Greenchild creations {review + giveaway}

We received a free product for the purpose of writing this review. Our family only reviews items that we actually find valuable and are able to be 100% honest about regarding our experience. We received no monetary compensation for our opinion. Links contained in this post may direct to affiliate sites. 

We’ve talked about Jude’s size, right?

Eight months old, 40 pounds … that’s totally normal, yes?


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Speaking of daughters (we were, weren’t we?), we’re back down to only one at home.

For a season.

But, still.

There’s a lot of testosterone in this house. A lot of “It’s a sword!” and “Watch me jump off this, Momma!” and “Can I get a bandaid? I slipped with the hatchet.” (Whaaaaaaaaaa?)

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Raising our Daughters

One thing we have a lot of here is boys.

Teenage boys who stay up late to debate the tenets of our electoral system. Middle boys who think not in words or images, but Legos. Preschool boys who are pretty sure that their Daddy should wear a cape at all times, he’s that cool. And baby boys, who just want to sit in their Momma’s arms and watch the world go by.

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The Scarlet D

I was 15 when my parents divorced; my mother was 38. I remember looking at her one day, shortly after the ink was dry on the papers that severed her legal ties to my father, and thinking, “She’s so old now. Her life is over,” because those are the things you think about your parents when you are in your mid-teens and haven’t yet found the wisdom that will (hopefully) make 38 your half-way point, not your end.

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The Velveteen Mother

I had been expecting it since the day we first considered adopting. Yet when it happened, my heart was still shattered.

It was a simple exchange, a random interaction in the course of an already-full  Sunday morning. Shoes being tied, crockpot being loaded into the van for the fellowship meal, change the baby’s diaper, has anyone let the dog go out before we leave?

From my bedroom window, Birdie and John Mark watched Mary Hannah pull out of the driveway with her friend, visiting from Georgia. Thoughtful, Birdie looked up at her big brother.

“How come her friend is here all alone? Where’s her mother?”

“Her mom just isn’t here,” he shrugged. “You know, like my real mom isn’t here?”

And suddenly, I could not breathe.

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The 5 Day Adoption {giveaway}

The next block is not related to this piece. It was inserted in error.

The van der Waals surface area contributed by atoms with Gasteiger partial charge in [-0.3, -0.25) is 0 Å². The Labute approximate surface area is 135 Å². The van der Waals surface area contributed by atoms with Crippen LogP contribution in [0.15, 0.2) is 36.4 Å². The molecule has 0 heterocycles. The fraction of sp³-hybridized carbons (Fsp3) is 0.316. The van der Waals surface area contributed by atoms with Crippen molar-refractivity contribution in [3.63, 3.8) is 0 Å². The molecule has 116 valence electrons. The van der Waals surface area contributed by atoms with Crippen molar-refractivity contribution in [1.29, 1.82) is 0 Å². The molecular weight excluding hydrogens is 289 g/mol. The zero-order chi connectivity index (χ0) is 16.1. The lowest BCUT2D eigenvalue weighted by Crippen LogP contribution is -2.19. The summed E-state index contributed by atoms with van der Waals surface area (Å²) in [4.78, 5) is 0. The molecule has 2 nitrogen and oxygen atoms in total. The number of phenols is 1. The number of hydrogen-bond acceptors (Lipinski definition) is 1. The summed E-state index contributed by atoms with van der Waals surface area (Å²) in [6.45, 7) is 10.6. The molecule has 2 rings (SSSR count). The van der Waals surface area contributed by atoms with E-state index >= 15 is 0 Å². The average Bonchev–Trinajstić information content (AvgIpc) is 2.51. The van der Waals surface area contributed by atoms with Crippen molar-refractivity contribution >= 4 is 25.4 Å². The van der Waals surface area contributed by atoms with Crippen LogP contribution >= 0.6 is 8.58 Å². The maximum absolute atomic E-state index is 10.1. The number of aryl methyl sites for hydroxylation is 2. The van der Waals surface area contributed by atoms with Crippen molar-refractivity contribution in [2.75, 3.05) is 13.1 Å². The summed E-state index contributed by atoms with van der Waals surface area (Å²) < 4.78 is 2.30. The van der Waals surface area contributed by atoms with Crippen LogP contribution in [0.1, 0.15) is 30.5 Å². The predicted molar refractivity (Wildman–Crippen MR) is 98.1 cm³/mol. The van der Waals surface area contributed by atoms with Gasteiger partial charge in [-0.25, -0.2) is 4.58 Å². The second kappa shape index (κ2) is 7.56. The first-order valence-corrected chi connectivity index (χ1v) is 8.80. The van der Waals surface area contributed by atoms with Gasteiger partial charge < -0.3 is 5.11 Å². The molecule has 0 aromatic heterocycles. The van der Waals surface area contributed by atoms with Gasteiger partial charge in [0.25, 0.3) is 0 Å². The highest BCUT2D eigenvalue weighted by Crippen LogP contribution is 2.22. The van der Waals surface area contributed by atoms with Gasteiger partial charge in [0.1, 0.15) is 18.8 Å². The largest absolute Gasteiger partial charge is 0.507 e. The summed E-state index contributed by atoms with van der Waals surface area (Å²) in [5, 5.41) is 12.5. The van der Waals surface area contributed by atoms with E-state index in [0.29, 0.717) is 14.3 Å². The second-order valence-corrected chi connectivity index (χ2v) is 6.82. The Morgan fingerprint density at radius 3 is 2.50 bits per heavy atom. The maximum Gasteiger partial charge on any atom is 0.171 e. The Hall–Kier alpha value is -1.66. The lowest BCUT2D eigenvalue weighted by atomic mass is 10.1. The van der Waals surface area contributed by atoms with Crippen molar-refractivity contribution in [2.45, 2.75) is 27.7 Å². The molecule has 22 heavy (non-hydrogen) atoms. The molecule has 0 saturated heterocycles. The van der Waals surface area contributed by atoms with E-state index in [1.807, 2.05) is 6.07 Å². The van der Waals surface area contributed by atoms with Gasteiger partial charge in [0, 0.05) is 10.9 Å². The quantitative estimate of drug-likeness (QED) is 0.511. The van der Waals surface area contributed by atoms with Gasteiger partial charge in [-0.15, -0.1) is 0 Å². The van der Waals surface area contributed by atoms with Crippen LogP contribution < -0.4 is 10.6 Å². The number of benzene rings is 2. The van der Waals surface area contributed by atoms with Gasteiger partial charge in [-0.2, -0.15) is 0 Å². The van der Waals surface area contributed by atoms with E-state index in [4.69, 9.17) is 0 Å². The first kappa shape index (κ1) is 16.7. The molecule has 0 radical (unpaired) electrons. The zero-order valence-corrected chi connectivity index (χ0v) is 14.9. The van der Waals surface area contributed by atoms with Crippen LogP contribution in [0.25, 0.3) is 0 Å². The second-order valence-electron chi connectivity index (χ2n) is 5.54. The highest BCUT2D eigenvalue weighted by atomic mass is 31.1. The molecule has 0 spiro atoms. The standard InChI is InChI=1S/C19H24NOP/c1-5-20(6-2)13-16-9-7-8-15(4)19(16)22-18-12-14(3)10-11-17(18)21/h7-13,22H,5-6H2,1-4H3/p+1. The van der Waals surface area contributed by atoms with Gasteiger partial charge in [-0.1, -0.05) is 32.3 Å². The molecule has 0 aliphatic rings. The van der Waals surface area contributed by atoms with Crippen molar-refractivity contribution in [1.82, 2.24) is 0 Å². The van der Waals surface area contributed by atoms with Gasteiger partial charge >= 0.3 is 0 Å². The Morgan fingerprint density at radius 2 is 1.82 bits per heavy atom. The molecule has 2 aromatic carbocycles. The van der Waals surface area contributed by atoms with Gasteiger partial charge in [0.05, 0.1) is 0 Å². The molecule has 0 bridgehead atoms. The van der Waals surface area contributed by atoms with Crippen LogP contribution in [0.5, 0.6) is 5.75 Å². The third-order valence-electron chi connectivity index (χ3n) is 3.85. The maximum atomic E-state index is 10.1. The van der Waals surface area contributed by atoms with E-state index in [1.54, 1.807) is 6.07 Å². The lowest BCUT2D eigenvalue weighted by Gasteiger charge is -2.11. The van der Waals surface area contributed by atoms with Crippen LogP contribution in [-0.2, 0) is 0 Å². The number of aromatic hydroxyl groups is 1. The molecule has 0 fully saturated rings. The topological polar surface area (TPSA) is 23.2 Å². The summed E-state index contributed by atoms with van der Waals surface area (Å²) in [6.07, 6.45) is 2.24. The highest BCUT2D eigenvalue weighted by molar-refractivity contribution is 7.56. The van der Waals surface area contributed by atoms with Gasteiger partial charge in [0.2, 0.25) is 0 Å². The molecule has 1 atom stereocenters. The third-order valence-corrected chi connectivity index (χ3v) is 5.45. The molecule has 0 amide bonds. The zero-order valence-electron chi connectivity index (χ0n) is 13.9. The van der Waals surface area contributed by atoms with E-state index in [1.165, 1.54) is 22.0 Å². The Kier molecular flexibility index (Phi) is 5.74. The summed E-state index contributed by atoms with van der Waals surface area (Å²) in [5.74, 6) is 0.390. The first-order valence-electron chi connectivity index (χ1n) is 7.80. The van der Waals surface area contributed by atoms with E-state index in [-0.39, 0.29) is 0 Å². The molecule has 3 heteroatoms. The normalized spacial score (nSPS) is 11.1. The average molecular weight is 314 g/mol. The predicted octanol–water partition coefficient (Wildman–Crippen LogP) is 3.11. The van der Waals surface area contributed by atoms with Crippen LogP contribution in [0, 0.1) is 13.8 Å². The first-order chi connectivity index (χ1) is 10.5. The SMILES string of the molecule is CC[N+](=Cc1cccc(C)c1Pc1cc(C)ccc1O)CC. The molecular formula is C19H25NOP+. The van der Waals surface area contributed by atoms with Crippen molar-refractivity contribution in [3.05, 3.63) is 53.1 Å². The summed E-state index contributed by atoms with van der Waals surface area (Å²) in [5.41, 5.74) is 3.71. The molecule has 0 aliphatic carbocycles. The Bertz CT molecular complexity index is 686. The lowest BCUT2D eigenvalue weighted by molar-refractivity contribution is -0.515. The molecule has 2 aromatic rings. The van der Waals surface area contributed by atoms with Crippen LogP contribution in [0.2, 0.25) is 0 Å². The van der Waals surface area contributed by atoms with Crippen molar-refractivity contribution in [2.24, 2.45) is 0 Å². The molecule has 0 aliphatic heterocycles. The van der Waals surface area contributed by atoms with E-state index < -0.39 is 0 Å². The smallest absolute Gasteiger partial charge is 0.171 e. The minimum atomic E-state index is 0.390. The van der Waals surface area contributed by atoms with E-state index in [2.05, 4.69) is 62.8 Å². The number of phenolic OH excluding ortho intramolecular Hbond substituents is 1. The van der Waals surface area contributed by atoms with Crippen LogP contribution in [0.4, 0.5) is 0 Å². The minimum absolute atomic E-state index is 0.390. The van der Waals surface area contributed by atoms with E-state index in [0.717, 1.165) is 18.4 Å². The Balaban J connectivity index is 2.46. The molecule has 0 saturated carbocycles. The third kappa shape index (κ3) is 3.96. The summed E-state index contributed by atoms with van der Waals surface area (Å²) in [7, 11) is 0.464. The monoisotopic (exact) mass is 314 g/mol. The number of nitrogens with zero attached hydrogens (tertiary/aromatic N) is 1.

My God is so great, so strong and so mighty, there’s nothing my God cannot do.
My God is so great, so strong and so mighty, there’s nothing my God cannot do.
The mountains are his, the rivers are his, the stars are His handiwork, too.
My God is so great, so strong and so mighty, there’s nothing my God cannot do, for you!

Already, at 8 months, Jude knows this song. His eyes brighten I begin to sing it, his body lurches forward, waiting for me to grab his hands and lead him through the motions of mimicking mountain peaks and the river’s waves. This is one of the first songs I teach my children — because I want them to believe it, more than they believe anything.

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I care more about my teen’s heart than her hair

I’ve come full circle on the issue of unnatural hair color.

Was a day (we’ll call it high school and college) when the pinnacle of cool was any hair color with which you couldn’t have been born. Blue. Pink. Purple. It was all exactly what I needed to show the world that I was different, I was angry, and I was not someone to trifle with.

Then, too, there was a day when I swore up and down that my precious babies would never. Because God’s grace, spurred on by my excellent parenting, would ensure that my offspring wouldn’t feel the need to soak their hair in dye to show the world how unique they are — they’d be content knowing that they are creations of the Most High God. And everyone knows Good Christians don’t do that.

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Dear Secular Artist

Dear Secular Artists,

Please stop singing about love. This sensation that you seem unable to divert your attentions from is not love, but simple passion and instinct-based lust. You want that man or woman, but you clearly do not love them enough to actually commit and put a ring on it. You are driven by passion, but I can tell you that even in all of your money and glamour and fans, you fight a nagging sense of hollowness and despair that nothing you do or buy or write can make disappear. This emptiness is the absence of Christ in your heart and the stress and drain of running a self-perpetuated life. Man was not made to live without God. It’s time you realized this.

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